President Trump, at a hushed ceremony in Shanksville, Pa., paid “solemn tribute” to the 40 passengers and crew members of Flight 93 who “stood up and defied the enemy” 17 years ago. The president and first lady Melania Trump visited the hallowed site Tuesday to commemorate the 17th anniversary of the 9/11 attacks. They spoke after a new memorial to the victims was dedicated over the weekend. “On September 11, 2001, a band of brave patriots turned the tide on our nation’s enemies and joined the immortal ranks of American heroes,” the president said. “At this memorial, on this sacred earth, in the field beyond this wall, and in the skies above our heads, we remember the moment when America fought back.” The 40 passengers and crew members of Flight 93 are believed to have prevented a larger attack by fighting back against the terrorists who hijacked the plane. The field in Shanksville, Pa. where the plane crashed, is just a 20-minute flight from the U.S. Capitol. Trump, in a passionate address, honored the lives lost and their families, saying that their “tears are not shed alone, for they are shared grief with an entire nation.” “We honor their sacrifice by pledging to never flinch in the face of evil and to do whatever it takes to keep America safe,” Trump said. The president recalled the story of that day—passengers and crewmembers placing “their final calls home, whispering those eternal words, ‘I love you.’” “They bravely charged the cockpit. They attacked the enemy. They fought until the very end. And they stopped the forces of terror and defeated this wicked, horrible, evil plan,” Trump said. “Through their sacrifice, the 40 saved the lives of countless Americans and they saved our Capitol from a devastating strike.” Trump called the field a “monument to American defiance,” with the new memorial sharing a “message to the world—America will never submit to tyranny.” “As commander in chief, I will always do everything in my power to prevent terrorists from striking American soil,” Trump said. “17 years ago, 40 incredible men and women showed the whole world that no force on earth will ever conquer the American spirit …We treasure their memory and legacy.” The new Shanksville memorial is called “The Tower of Voices,” which stands 93 feet tall. The tower holds 40 wind chimes to honor the 40 victims of Flight 93. Vice President Pence, who visited Shanksville last year, on Tuesday presided over a ceremony at the Pentagon, delivering a tearful address and acknowledging that approximately one quarter of the U.S. population was born after the 9/11 attacks 17 years ago. “We gather here today to reflect on what we remember, to remember the fallen, their families and the heroes that day. But be assured, we also gather here to ensure that each succeeding generation knows the story of what happened that dark day, and understands why,” Pence said. “We must learn the lessons of September 11, and remain ever vigilant in the defense of our nation and our people.” The vice president added that the terrorists who carried out the attacks “sought not just to take the lives of our people and crumble our buildings, but they hoped to take our spirit.” “They failed,” Pence said. Pence touted the administration’s efforts to strengthen the military, offering “renewed support” to the armed forces. “We overcome every challenge, we triumph over every evil, and we remain united as one nation, under God,” Pence said, concluding with a delivery of the Irish Prayer. Trump on Tuesday also signed a proclamation designating Sept. 11, 2018 “Patriot Day 2018” in honor of the victims from the tragic terror attacks nearly two decades ago, and “every hero who has given their life since that day to protect our safety.” Trump retweeted the full statement shared by White House Director of Social Media Dan Scavino Jr., tweeting: “#NeverForget #September11th.” The proclamation, which was signed on the 17th anniversary of the 9/11 attacks, honors “the memories of the souls we lost,” and pays “tribute to all of the patriots who have sacrificed their lives in defense of freedom.” “On Patriot Day, we honor the memories of the nearly 3,000 precious lives we lost on September 11, 2001, and every hero who has given their life since that day to protect our safety and our freedom,” the proclamation says. “We come together, today, to recall this timeless truth: When America is united, no force on Earth can break us apart. Our values endure; our people thrive; our Nation prevails; and the memory of our loved ones never fades.” The statement details how “that fateful Tuesday … erupted into horror and anguish when radical Islamist terrorists carried out an unprecedented attack on hour homeland.” “Through the dust and ashes, we emerged resilient and united—bruised but not broken,” the statement says. White House Press Secretary Sarah Sanders also tweeted early Tuesday touting America’s resilience: “17 yrs ago, we received a terrible reminder of the evil in our world. In the midst of horrific tragedy America stood strong. We will never be the same, but we will always resilient. Today we honor the memory of those who died, and those who keep us safe. #NeverForget”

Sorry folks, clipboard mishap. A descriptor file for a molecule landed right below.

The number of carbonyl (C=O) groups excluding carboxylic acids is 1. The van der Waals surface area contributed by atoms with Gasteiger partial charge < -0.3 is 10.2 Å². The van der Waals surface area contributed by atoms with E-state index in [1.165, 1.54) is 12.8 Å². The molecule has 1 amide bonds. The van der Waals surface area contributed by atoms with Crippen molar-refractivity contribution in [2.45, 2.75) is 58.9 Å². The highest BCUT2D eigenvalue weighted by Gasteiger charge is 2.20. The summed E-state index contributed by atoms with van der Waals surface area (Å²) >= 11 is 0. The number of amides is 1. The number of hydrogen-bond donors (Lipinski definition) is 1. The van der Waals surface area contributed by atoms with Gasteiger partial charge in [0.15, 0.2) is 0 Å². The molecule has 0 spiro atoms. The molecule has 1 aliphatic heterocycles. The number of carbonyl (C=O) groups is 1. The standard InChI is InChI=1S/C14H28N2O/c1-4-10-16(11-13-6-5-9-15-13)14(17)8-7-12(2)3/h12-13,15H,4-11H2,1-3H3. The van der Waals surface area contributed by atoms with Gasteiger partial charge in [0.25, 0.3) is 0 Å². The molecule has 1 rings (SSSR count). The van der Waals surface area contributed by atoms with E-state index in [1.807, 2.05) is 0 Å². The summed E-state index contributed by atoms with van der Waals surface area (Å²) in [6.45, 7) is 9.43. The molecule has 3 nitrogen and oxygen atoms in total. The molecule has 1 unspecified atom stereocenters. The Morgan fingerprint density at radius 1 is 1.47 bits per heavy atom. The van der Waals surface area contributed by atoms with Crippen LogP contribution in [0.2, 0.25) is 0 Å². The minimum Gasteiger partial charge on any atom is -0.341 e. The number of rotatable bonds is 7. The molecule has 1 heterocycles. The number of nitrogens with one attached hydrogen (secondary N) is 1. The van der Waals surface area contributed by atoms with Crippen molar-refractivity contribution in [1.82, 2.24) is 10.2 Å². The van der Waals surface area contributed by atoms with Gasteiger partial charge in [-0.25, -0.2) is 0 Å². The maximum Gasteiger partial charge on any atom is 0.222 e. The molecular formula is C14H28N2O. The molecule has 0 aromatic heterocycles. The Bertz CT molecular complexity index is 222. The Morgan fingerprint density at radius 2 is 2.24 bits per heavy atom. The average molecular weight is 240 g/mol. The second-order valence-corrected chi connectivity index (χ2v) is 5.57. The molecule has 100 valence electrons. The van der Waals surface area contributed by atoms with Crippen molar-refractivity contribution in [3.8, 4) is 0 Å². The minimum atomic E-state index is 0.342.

And we never will..  As someone who served as a “field grade” Army (Military Intelligence) officer in Afghanistan several years ago, this day means a lot to me and my brothers and sisters I’ve had the honor of serving with “down range.”…and serves as a grim reminder of why we must remain ever vigilant and NEVER let our guard down.  We have to be vigilant ALL the time.  The terrorists just need to get it right once..